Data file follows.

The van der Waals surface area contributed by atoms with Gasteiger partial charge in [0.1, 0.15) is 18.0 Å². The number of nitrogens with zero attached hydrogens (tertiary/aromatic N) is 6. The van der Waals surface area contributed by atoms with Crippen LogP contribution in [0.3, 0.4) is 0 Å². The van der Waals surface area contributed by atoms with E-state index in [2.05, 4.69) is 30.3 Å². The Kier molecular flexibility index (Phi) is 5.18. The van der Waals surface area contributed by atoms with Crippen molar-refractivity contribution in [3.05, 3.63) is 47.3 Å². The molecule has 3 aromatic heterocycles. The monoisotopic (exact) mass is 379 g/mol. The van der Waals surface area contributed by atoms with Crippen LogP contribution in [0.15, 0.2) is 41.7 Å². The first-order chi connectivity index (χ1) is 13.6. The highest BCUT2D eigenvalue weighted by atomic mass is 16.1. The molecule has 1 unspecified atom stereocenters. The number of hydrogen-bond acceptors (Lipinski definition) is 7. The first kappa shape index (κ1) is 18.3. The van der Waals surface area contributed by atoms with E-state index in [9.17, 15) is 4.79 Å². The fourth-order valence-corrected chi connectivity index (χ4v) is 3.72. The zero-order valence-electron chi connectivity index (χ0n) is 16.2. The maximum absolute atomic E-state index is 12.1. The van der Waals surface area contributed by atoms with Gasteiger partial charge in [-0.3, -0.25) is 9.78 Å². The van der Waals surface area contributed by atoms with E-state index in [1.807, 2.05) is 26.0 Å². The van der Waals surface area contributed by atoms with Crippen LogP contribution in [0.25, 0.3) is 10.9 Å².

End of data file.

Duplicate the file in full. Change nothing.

The van der Waals surface area contributed by atoms with Gasteiger partial charge in [0.1, 0.15) is 18.0 Å². The number of nitrogens with zero attached hydrogens (tertiary/aromatic N) is 6. The van der Waals surface area contributed by atoms with Crippen LogP contribution in [0.3, 0.4) is 0 Å². The van der Waals surface area contributed by atoms with E-state index in [2.05, 4.69) is 30.3 Å². The Kier molecular flexibility index (Phi) is 5.18. The van der Waals surface area contributed by atoms with Crippen molar-refractivity contribution in [3.05, 3.63) is 47.3 Å². The molecule has 3 aromatic heterocycles. The monoisotopic (exact) mass is 379 g/mol. The van der Waals surface area contributed by atoms with Crippen LogP contribution in [0.15, 0.2) is 41.7 Å². The first-order chi connectivity index (χ1) is 13.6. The highest BCUT2D eigenvalue weighted by atomic mass is 16.1. The molecule has 1 unspecified atom stereocenters. The number of hydrogen-bond acceptors (Lipinski definition) is 7. The first kappa shape index (κ1) is 18.3. The van der Waals surface area contributed by atoms with E-state index in [9.17, 15) is 4.79 Å². The fourth-order valence-corrected chi connectivity index (χ4v) is 3.72. The zero-order valence-electron chi connectivity index (χ0n) is 16.2. The maximum absolute atomic E-state index is 12.1. The van der Waals surface area contributed by atoms with Gasteiger partial charge in [-0.3, -0.25) is 9.78 Å². The van der Waals surface area contributed by atoms with E-state index in [1.807, 2.05) is 26.0 Å². The van der Waals surface area contributed by atoms with Crippen LogP contribution in [0.25, 0.3) is 10.9 Å².